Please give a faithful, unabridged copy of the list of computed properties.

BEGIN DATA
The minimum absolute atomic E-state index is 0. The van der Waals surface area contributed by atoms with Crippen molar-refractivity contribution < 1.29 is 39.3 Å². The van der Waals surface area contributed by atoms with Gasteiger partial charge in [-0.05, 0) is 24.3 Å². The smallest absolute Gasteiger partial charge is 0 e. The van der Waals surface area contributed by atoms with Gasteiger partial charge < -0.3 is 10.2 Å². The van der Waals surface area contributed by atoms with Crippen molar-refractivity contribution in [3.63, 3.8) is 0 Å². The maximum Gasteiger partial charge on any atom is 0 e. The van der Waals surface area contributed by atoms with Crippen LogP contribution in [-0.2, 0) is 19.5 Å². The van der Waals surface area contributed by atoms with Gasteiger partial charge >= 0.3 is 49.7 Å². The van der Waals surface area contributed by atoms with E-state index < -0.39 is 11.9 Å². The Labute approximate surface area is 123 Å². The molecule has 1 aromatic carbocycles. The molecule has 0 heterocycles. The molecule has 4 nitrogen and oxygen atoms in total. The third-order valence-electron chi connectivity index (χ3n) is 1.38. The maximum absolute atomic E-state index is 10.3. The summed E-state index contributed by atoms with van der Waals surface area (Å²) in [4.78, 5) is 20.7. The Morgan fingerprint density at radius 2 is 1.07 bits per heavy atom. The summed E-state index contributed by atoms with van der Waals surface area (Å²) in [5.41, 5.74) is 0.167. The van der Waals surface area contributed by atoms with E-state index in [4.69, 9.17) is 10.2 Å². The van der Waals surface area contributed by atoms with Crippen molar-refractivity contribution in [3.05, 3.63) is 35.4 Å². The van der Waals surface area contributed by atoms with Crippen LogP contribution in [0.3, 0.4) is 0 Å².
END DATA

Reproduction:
The minimum absolute atomic E-state index is 0. The van der Waals surface area contributed by atoms with Crippen molar-refractivity contribution < 1.29 is 39.3 Å². The van der Waals surface area contributed by atoms with Gasteiger partial charge in [-0.05, 0) is 24.3 Å². The smallest absolute Gasteiger partial charge is 0 e. The van der Waals surface area contributed by atoms with Gasteiger partial charge < -0.3 is 10.2 Å². The van der Waals surface area contributed by atoms with Crippen molar-refractivity contribution in [3.63, 3.8) is 0 Å². The maximum Gasteiger partial charge on any atom is 0 e. The van der Waals surface area contributed by atoms with Crippen LogP contribution in [-0.2, 0) is 19.5 Å². The van der Waals surface area contributed by atoms with Gasteiger partial charge >= 0.3 is 49.7 Å². The van der Waals surface area contributed by atoms with E-state index < -0.39 is 11.9 Å². The Labute approximate surface area is 123 Å². The molecule has 1 aromatic carbocycles. The molecule has 0 heterocycles. The molecule has 4 nitrogen and oxygen atoms in total. The third-order valence-electron chi connectivity index (χ3n) is 1.38. The maximum absolute atomic E-state index is 10.3. The summed E-state index contributed by atoms with van der Waals surface area (Å²) in [4.78, 5) is 20.7. The Morgan fingerprint density at radius 2 is 1.07 bits per heavy atom. The summed E-state index contributed by atoms with van der Waals surface area (Å²) in [5.41, 5.74) is 0.167. The van der Waals surface area contributed by atoms with E-state index in [4.69, 9.17) is 10.2 Å². The van der Waals surface area contributed by atoms with Crippen molar-refractivity contribution in [3.05, 3.63) is 35.4 Å². The van der Waals surface area contributed by atoms with Crippen LogP contribution in [0.3, 0.4) is 0 Å².